Play some new games and learn some new things! And also—candy! Join the NCSU Libraries for the second “Raiders of the Lost Arcade” inclusive gaming event on Tuesday, Feb. 20 from 2:00-4:00 p.m. in the D. H. Hill Library Fishbowl Forum.
The event is the first in the spring season of “Making Space” events, a series of public talks, workshops and programs that center on gender diversity and inclusion in STEM as it intersects with race, ethnicity, ability and sexuality. Making Space aims to confront bias and systemic barriers to inclusion in the STEM fields by presenting the experiences and perspectives of underrepresented groups in science and technology, including people of all identities and abilities. In doing so, we seek to inspire all members of the NC State community to take on new skills, learn emerging tools, and be creative with technology.
All events are free and open to the public. Making Space is generously sponsored by Pentair.
The spring 2018 Making Space series features:
“Raiders of the Lost Arcade”
Tuesday, Feb. 20, 2-4 p.m. in the D. H. Hill Library Fishbowl Forum
In this informal drop-in session for gamers of all levels and interests, we will be playing a curated selection of games including Papo & Yo, Hellblade: Senua's Sacrifice, and Never Alone (Kisima Inŋitchuŋa) for platforms including Steam, Playstation 4, Nintendo Switch, and Makey Makey. These games explore coping with abusive family, mental illness, and native sovereignty, and encourage experiential learning, storytelling, and empathy building.
The Libraries’ diverse game collection also shows a spotlight on the great equipment we have to engage with video games, including VR equipment for checkout and in our VR Studio. The games all explore different ways that video games can illustrate diverse narratives, aspirations, and life experiences.
“Making Space Zine Workshop”
Wednesday, Feb. 28, 6-8 p.m. in the D. H. Hill Library Fishbowl Forum
Join us in this hands-on introduction to the wonderful world of zines! Zines are pamphlets which are self-made and distributed, with content including comics, recipes, political discourse, research and personal stories. Kelly Wooten, women's history archivist from Duke University Libraries and with a background in Women's Studies and English literature, will give a brief history of zines, before guiding participants through making their own zine to take home. Participants from all backgrounds and disciplines are encouraged to participate; all materials will be provided. Registration required.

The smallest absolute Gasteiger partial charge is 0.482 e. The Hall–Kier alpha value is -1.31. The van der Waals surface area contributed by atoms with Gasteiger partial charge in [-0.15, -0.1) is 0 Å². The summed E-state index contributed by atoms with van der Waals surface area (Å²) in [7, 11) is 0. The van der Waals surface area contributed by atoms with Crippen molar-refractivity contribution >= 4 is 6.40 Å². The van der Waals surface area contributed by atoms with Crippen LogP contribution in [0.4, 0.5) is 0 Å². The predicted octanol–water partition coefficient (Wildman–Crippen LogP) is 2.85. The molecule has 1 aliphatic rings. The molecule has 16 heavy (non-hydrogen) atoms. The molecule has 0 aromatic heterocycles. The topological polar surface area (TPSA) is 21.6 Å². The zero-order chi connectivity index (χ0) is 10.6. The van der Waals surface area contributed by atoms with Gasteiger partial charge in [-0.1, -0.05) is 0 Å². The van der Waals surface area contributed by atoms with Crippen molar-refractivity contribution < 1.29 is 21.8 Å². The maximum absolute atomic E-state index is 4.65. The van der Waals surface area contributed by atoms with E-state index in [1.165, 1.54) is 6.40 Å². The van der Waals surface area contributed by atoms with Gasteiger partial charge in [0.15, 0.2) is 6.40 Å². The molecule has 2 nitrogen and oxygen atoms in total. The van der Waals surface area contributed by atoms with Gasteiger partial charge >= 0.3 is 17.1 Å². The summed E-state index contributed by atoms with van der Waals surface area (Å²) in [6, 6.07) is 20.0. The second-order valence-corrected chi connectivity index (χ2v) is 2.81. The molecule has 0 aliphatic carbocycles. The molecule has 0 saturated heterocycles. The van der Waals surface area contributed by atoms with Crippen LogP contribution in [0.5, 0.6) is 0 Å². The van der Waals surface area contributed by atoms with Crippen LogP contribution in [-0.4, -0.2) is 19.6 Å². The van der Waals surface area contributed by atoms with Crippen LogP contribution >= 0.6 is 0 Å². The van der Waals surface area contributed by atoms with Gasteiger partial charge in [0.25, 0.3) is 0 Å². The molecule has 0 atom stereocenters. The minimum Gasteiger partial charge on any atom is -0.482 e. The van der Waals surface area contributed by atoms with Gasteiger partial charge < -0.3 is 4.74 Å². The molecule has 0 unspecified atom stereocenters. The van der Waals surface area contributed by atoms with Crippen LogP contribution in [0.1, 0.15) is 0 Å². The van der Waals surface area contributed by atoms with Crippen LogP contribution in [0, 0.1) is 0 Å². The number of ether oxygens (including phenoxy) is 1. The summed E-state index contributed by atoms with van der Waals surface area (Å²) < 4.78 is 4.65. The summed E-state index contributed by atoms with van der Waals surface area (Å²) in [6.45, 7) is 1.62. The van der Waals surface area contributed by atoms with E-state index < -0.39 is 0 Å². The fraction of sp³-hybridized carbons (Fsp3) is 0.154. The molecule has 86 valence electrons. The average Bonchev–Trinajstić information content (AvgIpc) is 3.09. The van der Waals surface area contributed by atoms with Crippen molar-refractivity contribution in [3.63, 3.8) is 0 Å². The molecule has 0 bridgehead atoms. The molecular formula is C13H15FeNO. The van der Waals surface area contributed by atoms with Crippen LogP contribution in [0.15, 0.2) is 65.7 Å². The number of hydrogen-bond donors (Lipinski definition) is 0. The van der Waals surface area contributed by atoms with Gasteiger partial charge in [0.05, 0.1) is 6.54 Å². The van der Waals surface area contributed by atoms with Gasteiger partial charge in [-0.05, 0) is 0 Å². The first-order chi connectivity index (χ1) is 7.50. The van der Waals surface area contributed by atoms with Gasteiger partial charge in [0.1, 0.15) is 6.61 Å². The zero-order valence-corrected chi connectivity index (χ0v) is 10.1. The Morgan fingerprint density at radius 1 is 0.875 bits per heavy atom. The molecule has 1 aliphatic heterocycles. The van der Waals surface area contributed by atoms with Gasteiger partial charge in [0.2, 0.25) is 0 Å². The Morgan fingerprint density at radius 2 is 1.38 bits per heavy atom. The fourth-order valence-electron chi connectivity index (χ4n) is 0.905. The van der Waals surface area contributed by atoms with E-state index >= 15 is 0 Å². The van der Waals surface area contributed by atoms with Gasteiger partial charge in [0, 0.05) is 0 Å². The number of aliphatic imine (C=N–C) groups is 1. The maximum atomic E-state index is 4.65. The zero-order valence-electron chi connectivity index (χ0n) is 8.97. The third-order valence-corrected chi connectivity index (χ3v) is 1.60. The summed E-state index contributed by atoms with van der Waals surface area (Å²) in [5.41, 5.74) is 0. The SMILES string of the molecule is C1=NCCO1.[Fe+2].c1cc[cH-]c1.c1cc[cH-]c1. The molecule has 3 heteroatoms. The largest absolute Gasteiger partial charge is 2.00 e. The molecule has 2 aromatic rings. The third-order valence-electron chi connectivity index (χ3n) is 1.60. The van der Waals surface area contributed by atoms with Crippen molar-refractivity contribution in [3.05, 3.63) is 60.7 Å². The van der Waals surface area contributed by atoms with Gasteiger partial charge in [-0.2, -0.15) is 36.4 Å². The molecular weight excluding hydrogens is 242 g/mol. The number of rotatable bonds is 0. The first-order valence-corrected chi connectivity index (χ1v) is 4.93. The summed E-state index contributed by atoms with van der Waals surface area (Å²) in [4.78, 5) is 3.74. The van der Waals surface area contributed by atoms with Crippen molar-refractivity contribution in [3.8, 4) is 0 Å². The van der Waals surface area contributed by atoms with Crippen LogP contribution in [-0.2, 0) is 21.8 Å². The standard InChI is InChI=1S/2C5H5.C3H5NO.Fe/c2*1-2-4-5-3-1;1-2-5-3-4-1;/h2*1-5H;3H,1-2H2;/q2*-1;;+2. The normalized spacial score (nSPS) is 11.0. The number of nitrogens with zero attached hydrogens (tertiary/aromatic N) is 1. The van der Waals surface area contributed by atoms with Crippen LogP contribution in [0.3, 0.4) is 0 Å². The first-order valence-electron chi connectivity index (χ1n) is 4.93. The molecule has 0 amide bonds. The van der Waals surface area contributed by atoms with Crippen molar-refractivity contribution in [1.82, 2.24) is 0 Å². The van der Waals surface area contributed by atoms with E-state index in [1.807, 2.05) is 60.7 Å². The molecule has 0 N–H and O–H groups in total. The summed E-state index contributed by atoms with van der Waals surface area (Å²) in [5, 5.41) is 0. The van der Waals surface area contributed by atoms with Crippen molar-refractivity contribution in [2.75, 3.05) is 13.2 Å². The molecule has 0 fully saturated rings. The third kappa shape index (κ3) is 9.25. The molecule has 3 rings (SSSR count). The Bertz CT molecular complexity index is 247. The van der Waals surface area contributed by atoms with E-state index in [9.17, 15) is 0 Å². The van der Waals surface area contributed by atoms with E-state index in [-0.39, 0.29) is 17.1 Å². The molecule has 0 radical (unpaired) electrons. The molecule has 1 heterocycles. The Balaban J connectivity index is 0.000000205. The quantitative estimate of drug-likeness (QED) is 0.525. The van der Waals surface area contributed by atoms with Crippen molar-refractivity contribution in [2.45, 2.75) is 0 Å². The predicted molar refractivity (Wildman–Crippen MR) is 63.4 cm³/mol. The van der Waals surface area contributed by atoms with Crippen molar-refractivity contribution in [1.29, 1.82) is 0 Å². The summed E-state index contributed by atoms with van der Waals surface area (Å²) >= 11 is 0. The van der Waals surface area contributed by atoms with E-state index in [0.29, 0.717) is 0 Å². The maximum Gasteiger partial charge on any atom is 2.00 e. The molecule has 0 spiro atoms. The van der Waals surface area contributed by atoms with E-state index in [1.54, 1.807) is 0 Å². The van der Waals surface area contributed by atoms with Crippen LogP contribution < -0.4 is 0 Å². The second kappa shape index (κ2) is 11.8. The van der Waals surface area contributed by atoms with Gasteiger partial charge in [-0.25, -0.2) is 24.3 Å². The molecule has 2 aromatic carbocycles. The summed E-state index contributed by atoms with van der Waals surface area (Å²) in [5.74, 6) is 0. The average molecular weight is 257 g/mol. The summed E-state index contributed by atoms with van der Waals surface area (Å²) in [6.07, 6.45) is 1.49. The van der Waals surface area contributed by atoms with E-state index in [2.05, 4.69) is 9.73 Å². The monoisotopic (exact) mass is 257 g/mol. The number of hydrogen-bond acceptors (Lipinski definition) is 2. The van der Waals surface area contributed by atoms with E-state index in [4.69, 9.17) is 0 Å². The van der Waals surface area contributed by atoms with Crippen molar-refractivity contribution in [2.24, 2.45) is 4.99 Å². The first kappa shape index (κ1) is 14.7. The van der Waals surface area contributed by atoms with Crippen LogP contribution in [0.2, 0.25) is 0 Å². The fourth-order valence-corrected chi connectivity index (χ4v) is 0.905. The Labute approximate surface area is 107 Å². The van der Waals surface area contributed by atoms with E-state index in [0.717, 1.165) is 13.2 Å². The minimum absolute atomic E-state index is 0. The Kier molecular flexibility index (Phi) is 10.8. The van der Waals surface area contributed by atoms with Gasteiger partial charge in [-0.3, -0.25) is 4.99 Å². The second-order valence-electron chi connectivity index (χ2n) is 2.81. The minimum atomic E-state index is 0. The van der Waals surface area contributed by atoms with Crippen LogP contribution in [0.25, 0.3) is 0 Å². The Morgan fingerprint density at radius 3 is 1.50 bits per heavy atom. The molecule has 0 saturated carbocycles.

“Making Space - Dark Patterns with Caroline Sinders and Mani Nilchiani”
Tuesday, March 13, 4-5 p.m. in the D. H. Hill Library Fishbowl Forum
Caroline Sinders and Mani Nilchiani will discuss their work on Dark Patterns—a web VR interactive narrative of surveillance and privacy in a near-future scenario. The game imagines what the feature of IOT devices and UX will look like, what internet regulation looks like to a user, and what the future of protest can be.
Sinders is a designer and researcher at the Wikimedia Foundation, a Creative Dissent fellow with YBCA, and has held fellowships with Eyebeam, the Studio for Creative Inquiry and the International Center of Photography. Nilchiani is an artist, programmer and musician from Tehran, Iran who lives and works in New York where he works as a software engineer at New York-based startup Architizer.
“Making Space - Carla Gannis”
Tuesday, March 27, 4-5 p.m. in the D. H. Hill Auditorium
Carla Gannis, originally from Oxford, North Carolina, today lives and works in Brooklyn. A visual storyteller, she works in a variety of media including digital painting, animation, 3D printing, drawing, video projection, interactive installation, performance, and net art. Gannis will describe her creative process and techniques, and how she draws inspiration from her North Carolina childhood. Her artwork—such as The Garden of Emoji Delights, in which she reconstructs Hieronymus Bosch’s triptych with emoji—has received widespread attention.
“Face-to-Face Digital Games,” a talk by Kaho Abe
Tuesday, April 17, 4-5 p.m. in the D. H. Hill Fishbowl Forum
Kaho Abe is a game designer and media artist based in New York City interested in improving social and personal experiences through the use of technology, fashion and games. She designs games and builds custom controllers with the hope to bring people together in new ways, face to face, in public spaces. Her work is a result of her lifelong interest in technology, her love of social games and her previous career as a fashion designer. Kaho also shares her practice by developing content and teaching Playable Fashion, an afterschool program for highschoolers, originally taught at Eyebeam Art and Technology Center. She also teaches classes about building custom game controllers at the New York University Game Innovation Lab. Kaho will be discussing her practice and what the future may hold for digital games.
“Glove Controllers," a workshop with Kaho Abe
Wednesday, April 18, 6-9 p.m. in the D. H. Hill Makerspace
During this workshop, participants will be introduced to concepts in wearable interfaces, construct their own simple glove controllers, and mod a sample interactive experience.